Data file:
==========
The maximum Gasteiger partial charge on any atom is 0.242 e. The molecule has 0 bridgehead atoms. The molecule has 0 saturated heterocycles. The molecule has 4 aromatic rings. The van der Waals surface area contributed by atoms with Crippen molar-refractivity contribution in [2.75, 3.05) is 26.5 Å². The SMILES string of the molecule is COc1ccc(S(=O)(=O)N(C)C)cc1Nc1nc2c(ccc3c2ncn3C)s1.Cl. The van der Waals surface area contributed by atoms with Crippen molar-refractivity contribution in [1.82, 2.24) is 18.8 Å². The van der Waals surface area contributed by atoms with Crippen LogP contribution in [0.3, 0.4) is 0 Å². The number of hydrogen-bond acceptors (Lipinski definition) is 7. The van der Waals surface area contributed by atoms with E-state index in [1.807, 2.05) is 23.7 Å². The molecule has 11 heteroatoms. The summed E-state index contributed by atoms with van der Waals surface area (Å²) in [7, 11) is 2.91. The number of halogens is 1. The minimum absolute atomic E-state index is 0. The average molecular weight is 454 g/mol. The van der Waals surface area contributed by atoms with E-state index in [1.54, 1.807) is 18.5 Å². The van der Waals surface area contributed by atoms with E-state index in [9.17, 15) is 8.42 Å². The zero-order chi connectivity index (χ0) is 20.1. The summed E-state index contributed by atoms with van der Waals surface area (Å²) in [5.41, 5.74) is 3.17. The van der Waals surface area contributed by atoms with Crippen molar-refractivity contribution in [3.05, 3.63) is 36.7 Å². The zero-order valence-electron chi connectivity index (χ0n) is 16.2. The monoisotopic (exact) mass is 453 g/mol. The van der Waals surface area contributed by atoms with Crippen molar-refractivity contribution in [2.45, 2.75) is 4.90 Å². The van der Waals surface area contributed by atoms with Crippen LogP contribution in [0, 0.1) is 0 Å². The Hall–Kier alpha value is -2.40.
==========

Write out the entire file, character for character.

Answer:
The maximum Gasteiger partial charge on any atom is 0.242 e. The molecule has 0 bridgehead atoms. The molecule has 0 saturated heterocycles. The molecule has 4 aromatic rings. The van der Waals surface area contributed by atoms with Crippen molar-refractivity contribution in [2.75, 3.05) is 26.5 Å². The SMILES string of the molecule is COc1ccc(S(=O)(=O)N(C)C)cc1Nc1nc2c(ccc3c2ncn3C)s1.Cl. The van der Waals surface area contributed by atoms with Crippen molar-refractivity contribution in [1.82, 2.24) is 18.8 Å². The van der Waals surface area contributed by atoms with Crippen LogP contribution in [0.3, 0.4) is 0 Å². The number of hydrogen-bond acceptors (Lipinski definition) is 7. The van der Waals surface area contributed by atoms with E-state index in [1.807, 2.05) is 23.7 Å². The molecule has 11 heteroatoms. The summed E-state index contributed by atoms with van der Waals surface area (Å²) in [7, 11) is 2.91. The number of halogens is 1. The minimum absolute atomic E-state index is 0. The average molecular weight is 454 g/mol. The van der Waals surface area contributed by atoms with E-state index in [1.54, 1.807) is 18.5 Å². The van der Waals surface area contributed by atoms with E-state index in [9.17, 15) is 8.42 Å². The zero-order chi connectivity index (χ0) is 20.1. The summed E-state index contributed by atoms with van der Waals surface area (Å²) in [5.41, 5.74) is 3.17. The van der Waals surface area contributed by atoms with Crippen molar-refractivity contribution in [3.05, 3.63) is 36.7 Å². The zero-order valence-electron chi connectivity index (χ0n) is 16.2. The monoisotopic (exact) mass is 453 g/mol. The van der Waals surface area contributed by atoms with Crippen molar-refractivity contribution in [2.45, 2.75) is 4.90 Å². The van der Waals surface area contributed by atoms with Crippen LogP contribution in [0, 0.1) is 0 Å². The Hall–Kier alpha value is -2.40.